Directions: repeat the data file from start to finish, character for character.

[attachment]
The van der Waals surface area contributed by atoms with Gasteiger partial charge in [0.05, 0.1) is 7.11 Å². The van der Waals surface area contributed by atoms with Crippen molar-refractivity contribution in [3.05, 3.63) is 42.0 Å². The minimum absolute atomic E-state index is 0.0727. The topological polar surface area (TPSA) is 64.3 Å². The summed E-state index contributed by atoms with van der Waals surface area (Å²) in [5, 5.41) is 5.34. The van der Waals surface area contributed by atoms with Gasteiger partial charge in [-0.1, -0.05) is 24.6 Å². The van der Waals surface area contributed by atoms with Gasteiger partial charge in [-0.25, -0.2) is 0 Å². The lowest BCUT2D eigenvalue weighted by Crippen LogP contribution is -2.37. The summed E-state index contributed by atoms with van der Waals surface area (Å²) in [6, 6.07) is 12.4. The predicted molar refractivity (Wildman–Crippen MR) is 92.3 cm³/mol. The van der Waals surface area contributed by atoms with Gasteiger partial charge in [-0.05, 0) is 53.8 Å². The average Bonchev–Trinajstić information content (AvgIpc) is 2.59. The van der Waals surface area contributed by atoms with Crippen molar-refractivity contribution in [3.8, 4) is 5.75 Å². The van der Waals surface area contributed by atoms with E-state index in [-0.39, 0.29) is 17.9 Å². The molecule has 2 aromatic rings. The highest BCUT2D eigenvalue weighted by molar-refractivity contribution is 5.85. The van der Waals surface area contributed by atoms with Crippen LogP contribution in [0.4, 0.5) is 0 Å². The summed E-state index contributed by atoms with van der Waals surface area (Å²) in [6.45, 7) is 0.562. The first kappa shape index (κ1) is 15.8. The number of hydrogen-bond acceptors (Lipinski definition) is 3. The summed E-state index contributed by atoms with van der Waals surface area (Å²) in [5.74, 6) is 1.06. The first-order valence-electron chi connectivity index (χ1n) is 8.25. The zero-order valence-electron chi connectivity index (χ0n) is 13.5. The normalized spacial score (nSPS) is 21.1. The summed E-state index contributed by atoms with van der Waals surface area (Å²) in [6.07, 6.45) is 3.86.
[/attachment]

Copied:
The van der Waals surface area contributed by atoms with Gasteiger partial charge in [0.05, 0.1) is 7.11 Å². The van der Waals surface area contributed by atoms with Crippen molar-refractivity contribution in [3.05, 3.63) is 42.0 Å². The minimum absolute atomic E-state index is 0.0727. The topological polar surface area (TPSA) is 64.3 Å². The summed E-state index contributed by atoms with van der Waals surface area (Å²) in [5, 5.41) is 5.34. The van der Waals surface area contributed by atoms with Gasteiger partial charge in [-0.1, -0.05) is 24.6 Å². The van der Waals surface area contributed by atoms with Gasteiger partial charge in [-0.25, -0.2) is 0 Å². The lowest BCUT2D eigenvalue weighted by Crippen LogP contribution is -2.37. The summed E-state index contributed by atoms with van der Waals surface area (Å²) in [6, 6.07) is 12.4. The predicted molar refractivity (Wildman–Crippen MR) is 92.3 cm³/mol. The van der Waals surface area contributed by atoms with Gasteiger partial charge in [-0.05, 0) is 53.8 Å². The average Bonchev–Trinajstić information content (AvgIpc) is 2.59. The van der Waals surface area contributed by atoms with Crippen molar-refractivity contribution in [3.8, 4) is 5.75 Å². The van der Waals surface area contributed by atoms with E-state index in [-0.39, 0.29) is 17.9 Å². The molecule has 2 aromatic rings. The highest BCUT2D eigenvalue weighted by molar-refractivity contribution is 5.85. The van der Waals surface area contributed by atoms with Crippen LogP contribution in [0.4, 0.5) is 0 Å². The summed E-state index contributed by atoms with van der Waals surface area (Å²) in [6.45, 7) is 0.562. The first kappa shape index (κ1) is 15.8. The number of hydrogen-bond acceptors (Lipinski definition) is 3. The summed E-state index contributed by atoms with van der Waals surface area (Å²) in [5.74, 6) is 1.06. The first-order valence-electron chi connectivity index (χ1n) is 8.25. The zero-order valence-electron chi connectivity index (χ0n) is 13.5. The normalized spacial score (nSPS) is 21.1. The summed E-state index contributed by atoms with van der Waals surface area (Å²) in [6.07, 6.45) is 3.86.